In general, a separate raffle license should be obtained for each raffle to be held by a committee. However, a raffle license may be valid for multiple raffles to be conducted over a period of up to one year. This option is only for committees that intend to conduct regularly scheduled raffles, such as a 50/50 drawing at monthly meetings. In the case of multiple raffles, the application must specify the number of raffles to be held and the dates for those raffles.

What reporting is required for a raffle?
All receipts and expenditures from a raffle must be reported by a committee on its next Semi-Annual Report. Raffle receipts may also need to be included on a Pre-Election Report, if raffle sales occur during a pre-election reporting period. Additionally, a separate Raffle Report must be submitted for each gathering or occasion at which a committee conducts a raffle.

A Raffle Report must include the totals of gross receipts, expenses and net proceeds for a given raffle event. It also must include a detailed listing of the distribution of net proceeds from the raffle. Cash prizes should be itemized by listing the date and amount of the payout, as well as the payee’s (raffle winner's) name and address and the purpose of the payment (such as "raffle winner" or "prize"). The section of the Raffle Report labeled "distribution of net proceeds of cash" should also include a listing of the net proceeds retained by the committee conducting the raffle. Non-cash prizes should be itemized by listing the winner's name and address and the date of the distribution, as well as a brief description of the item or prize.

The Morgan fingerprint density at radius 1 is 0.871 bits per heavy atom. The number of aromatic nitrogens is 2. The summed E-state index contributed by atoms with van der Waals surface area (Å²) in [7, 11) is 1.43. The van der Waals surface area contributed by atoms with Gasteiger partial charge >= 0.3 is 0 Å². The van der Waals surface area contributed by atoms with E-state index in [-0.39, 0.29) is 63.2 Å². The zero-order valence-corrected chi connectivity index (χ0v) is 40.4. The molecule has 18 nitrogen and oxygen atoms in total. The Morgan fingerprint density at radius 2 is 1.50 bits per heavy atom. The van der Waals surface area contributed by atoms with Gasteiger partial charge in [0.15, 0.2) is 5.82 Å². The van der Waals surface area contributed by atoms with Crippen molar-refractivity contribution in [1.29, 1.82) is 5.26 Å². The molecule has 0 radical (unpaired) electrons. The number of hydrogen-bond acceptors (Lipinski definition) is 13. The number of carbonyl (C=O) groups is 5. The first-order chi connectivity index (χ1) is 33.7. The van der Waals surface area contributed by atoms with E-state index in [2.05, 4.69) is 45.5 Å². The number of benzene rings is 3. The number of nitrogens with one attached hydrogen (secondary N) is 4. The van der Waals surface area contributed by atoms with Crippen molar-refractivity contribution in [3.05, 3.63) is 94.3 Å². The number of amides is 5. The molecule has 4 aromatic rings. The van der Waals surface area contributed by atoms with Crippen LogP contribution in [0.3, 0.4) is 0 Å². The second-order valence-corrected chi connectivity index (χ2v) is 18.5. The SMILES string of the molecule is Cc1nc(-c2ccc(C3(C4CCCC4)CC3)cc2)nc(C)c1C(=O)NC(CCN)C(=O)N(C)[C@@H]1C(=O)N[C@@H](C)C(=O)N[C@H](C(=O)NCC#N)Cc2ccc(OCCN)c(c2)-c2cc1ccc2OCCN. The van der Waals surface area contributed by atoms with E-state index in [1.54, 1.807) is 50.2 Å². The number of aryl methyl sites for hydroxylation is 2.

Although a Raffle Report only requires a total figure for expenses related to a raffle, committees must additionally maintain detailed records for all deductions from gross receipts for each raffle. These records should include (1) receipts or other records indicating the amount, (2) a description of the purchased item, service or other reason for the deduction and (3) the recipient.

A Raffle Report must be signed by either the Treasurer or Chairman of the committee and should be filed (upon completion of the raffle) with a committee's next required report – either a Pre-Election, Semi-Annual or Final Report. For committees conducting multiple raffles on one license, a separate Raffle Report should be filed for each raffle event for which separate raffle ticket sales are conducted. Each raffle is considered to be completed once the winning chances have been drawn for each event involving separate ticket sales.

For example, suppose a committee obtains a license to conduct 12 raffles – one at each of their monthly meetings. If tickets will be sold for each individual drawing each month the committee would be required to file 12 Raffle Reports – one for each monthly drawing. On the other hand, if the committee conducted one round of ticket sales covering all 12 monthly drawings, only one Raffle Report would need to be filed and that report would be due following the completion of the last drawing.

There are no provisions at this time for electronic filing of Raffle Reports, so committees that file their other campaign disclosure reports electronically must file Raffle Reports on paper. Raffle reports may be filed at the Board's Springfield or Chicago office, but need not be filed with a County Clerk.

All committee records relating to raffles must be kept for 3 years.



How to Raffle